Turning the water off to fix a leak

Hi All,
Small issue, but we’ve had to fix a lot of minor leaks lately, and have to turn off the water to the park to do so. Residents don’t really like that, and ask to be notified in advance. Obviously for a big leak, you have to fix it immediately, but for smaller leaks we could give them some notice by email I suppose. Does anyone know if there is a way to fix the leaks without turning off the water? Anyone install isolation valves in their parks at various points to have to abilities to only shut off part of the park? How much notice do you give when you do these repairs?
Thanks
Aaron

When a city makes a repair the water stays on, and they use pumps to get rid of the water so they can install a clamp around the broken pipe, among other solutions depending on the issue.

The City of Houston busted an 8 foot water main recently and had to turn off the water for 2 days to about 700,000 residents. There was a boil water notice during that time and also a clearing procedure to ensure the potentially “bad water” was drained from your home. We also had to replace filters in our RO system etc.

We have not had a break in our lines that required turning off the water yet, but it’s a new park.

We recently replaced all the water lines in my park because I got sick of repairs. When we did that we installed submeters and shut-off valves so we can avoid shutting down the whole park if there is leak in one section in the future. All homes have several shut-offs… one before and one after the meter and one by the home.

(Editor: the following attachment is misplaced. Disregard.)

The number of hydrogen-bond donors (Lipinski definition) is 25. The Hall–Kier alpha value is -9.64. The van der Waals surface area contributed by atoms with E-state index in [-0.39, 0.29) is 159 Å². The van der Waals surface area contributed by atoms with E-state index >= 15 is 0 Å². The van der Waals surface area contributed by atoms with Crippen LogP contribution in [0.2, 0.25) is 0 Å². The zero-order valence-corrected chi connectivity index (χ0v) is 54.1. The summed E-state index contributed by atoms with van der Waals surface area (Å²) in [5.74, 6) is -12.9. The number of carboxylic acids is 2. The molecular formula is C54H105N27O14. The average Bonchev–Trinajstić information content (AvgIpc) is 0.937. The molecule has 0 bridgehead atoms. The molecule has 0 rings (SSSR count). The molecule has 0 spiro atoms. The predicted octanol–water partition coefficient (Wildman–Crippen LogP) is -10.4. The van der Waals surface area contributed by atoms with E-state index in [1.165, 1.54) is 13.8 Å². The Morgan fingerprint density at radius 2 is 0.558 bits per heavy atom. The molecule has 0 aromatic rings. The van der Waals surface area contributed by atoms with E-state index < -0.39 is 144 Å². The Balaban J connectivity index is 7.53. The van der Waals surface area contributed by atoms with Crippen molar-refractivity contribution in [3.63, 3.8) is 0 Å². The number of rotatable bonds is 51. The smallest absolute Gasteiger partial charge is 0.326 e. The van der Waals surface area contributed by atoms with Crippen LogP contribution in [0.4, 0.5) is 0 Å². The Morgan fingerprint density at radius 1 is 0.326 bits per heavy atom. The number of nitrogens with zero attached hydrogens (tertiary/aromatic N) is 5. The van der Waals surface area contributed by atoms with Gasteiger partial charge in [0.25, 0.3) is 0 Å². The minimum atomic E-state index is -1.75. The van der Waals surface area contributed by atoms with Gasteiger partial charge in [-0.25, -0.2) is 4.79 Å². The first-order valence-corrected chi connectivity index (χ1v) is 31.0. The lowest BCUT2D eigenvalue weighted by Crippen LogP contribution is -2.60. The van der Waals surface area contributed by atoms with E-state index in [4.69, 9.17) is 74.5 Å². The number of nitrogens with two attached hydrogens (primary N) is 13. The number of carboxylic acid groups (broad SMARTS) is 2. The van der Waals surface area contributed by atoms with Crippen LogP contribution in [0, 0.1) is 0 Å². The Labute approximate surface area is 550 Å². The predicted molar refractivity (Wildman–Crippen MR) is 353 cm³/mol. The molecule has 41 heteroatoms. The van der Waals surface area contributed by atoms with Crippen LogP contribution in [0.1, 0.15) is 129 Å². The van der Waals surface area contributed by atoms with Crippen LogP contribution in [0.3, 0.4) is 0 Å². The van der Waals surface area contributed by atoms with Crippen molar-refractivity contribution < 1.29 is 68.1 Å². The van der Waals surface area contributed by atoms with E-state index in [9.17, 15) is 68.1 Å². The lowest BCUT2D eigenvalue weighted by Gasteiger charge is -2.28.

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Rules for notices for water shut offs are usually regulated by the Utility commission or other such agency. Usually two categories are recognized emergency and scheduled repairs. General policy is 3 to 5 days for scheduled repairs, an emergency is obviously an emergency but you should have someone blasting out water outage notice while repair is in the works. Industry standard is a boil water notice is to be issued whenever pressure drops to 0. Boil notice can only be lifted after lab samples verify water is safe to drink i.e. no coliform bacteria present. It takes 18 to 24hrs to have results from lab. Develop a SOP for your park and follow it.
Doing the repair “hot” (with the water on) is preferred but on small Systems it just doesn’t usually work. Valves in wrong spot, main line completely fails. If you can keep some of the homes live with isolation valves it reduces the number of complaints

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Depending on where the break is you can usually fix it live unless it is a main. We have isolation points in our community to minimize the inconvenience to the residents. If we have to shut the park down we use Facebook and we have used the auto call systems before, like OneCall. You can upload your residents info and program a call, text, or email to go out to them regarding the water situation. We also wait until the very last minute to shut it off, we dig as far as we can with our pump on until it can’t keep up, this minimizes the inconvenience.

The other thing to think about is your water cost you could be wasting by not fixing the small leaks right away. If you have to shut the park down try to do as many as you can at once!